Kilonova – Omnicide

As the year continues to unfold, it is easy to see 2019 being a marker moment for emerging UK metallers, Kilonova. Formed last year, the band has already supported Finnish outfit Lost Society in the opening moments of this one and now to continue a potent few months are set to unleash their debut EP, Omnicide.

Newcastle Upon Tyne hailing, Kilonova breed their sound in thrash metal but as their new EP reveals, there is plenty more to its voracious proposition including a definite punk snarl. Indeed there are certain moments within Omnicide where we had the thought that if Siouxsie and The Banshees had turned to thrash, it would have not been a million miles away from the threat and rousing incitement heard within the EP.

Descent opens up the release, its portentous breath looming in with increasing menace as riffs gather and emerge from within its brief but potent threat. Eventually they trigger the rise of Straight to Hell, the second track stalking ears before launching a primal yet resourceful attack led by the predacious riffs of guitarist Jonny Sloan and the equally voracious tones of vocalist Ellen Hill. The barbarously swinging rhythms of drummer Steve Rouse and the heavily prowling bassline of Joe Bambrick simply add to the compelling trespass, the track becoming more predatory and rousing by each anthemic thrash fuelled second.

The EP’s first single, it makes for a great full start to Omnicide, one hungrily matched by Hang the Hangman. A mere breath separates ears and its ravening insurgency; guitars and rhythms again a furious accosting of the senses as Hill uncages her eventful caustic attack. Feral and virulent, the track rabidly hit the spot as band and release continued to arouse attention and appetite though it is swiftly outdone by the outstanding Own Enemy. Threat and drama clouds its presence from the first creative gasp, its predacious prowl soon inspiring those earlier mentioned punk suggestions, the song only escalating its fearsome intent and aggression by the inventive circle of enterprise. Easily our favourite moment within the EP, the song also provides an exciting glimpse of uniqueness the band could and should continue to explore.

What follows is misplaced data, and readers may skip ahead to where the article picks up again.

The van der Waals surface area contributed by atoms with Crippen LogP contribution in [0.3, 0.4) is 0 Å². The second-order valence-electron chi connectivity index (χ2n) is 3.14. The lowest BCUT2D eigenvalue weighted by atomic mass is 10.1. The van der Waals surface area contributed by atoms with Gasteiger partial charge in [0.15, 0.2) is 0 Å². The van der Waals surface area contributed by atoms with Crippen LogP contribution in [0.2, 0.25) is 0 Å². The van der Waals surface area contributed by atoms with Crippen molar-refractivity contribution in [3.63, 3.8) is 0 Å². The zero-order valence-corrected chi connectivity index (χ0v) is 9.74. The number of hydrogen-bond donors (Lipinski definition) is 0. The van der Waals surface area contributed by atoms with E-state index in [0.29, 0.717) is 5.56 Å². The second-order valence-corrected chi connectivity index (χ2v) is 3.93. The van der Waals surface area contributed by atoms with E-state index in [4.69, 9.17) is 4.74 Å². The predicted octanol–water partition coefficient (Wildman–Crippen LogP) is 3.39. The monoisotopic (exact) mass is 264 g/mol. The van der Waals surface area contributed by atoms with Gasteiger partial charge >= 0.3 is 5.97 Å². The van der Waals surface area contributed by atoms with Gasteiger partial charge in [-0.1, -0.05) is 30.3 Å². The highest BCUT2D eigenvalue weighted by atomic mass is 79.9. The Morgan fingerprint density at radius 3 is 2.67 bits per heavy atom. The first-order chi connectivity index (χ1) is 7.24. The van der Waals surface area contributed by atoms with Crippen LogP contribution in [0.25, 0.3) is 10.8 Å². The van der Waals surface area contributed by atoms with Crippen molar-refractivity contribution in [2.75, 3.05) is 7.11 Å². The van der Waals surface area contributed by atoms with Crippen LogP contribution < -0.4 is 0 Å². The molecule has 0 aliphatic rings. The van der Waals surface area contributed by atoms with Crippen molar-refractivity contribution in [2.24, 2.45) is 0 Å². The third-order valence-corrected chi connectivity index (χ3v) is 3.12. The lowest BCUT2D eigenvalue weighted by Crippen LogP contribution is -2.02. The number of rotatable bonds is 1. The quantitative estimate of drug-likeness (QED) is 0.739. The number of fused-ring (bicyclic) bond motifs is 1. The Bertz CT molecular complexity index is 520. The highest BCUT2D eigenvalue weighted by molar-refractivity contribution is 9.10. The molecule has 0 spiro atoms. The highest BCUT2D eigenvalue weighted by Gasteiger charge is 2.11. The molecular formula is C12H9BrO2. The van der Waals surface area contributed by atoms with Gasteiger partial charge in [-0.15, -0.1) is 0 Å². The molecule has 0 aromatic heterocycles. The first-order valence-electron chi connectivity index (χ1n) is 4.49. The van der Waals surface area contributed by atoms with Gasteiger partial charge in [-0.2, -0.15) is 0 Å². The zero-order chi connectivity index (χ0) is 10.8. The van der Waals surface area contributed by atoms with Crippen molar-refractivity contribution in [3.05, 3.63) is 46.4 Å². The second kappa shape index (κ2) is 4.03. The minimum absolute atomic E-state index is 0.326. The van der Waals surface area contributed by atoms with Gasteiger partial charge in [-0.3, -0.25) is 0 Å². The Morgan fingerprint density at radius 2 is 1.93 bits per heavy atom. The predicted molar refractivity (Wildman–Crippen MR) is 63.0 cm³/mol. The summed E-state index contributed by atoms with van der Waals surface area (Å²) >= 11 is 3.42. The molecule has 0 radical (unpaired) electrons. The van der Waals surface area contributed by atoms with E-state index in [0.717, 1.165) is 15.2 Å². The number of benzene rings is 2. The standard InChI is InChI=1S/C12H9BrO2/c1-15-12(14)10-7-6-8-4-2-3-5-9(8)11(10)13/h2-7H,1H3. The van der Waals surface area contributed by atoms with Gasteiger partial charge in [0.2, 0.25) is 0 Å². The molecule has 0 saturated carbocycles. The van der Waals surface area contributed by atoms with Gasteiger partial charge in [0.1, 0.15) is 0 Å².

The equally compelling Blood in the Water similarly breeds stirring freshness in imagination and endeavour to elevate its thrash instincts, the treat of unpredictability and imagination challenging and chasing the senses with the punk/gothic rock hues which had already captivated in its predecessor; both tracks together forging the striking pinnacle of the release before Ivory Tower brings Omnicide to a fine conclusion. The final track is unbridled fury from its first roar but another embracing the growing invention within the release even if its thrash heart still drives its enterprise.

Fiercely enjoyable on the first listen and only more striking and thrilling thereon in, Omnicide is a major declaration of presence and intent by Kilonova; a band which as they ignite the uniqueness teasing within their first EP have what it takes to be a potent protagonist in UK metal.

Omnicide is released July 12th across most stores.

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Pete RingMaster 11/07/2019

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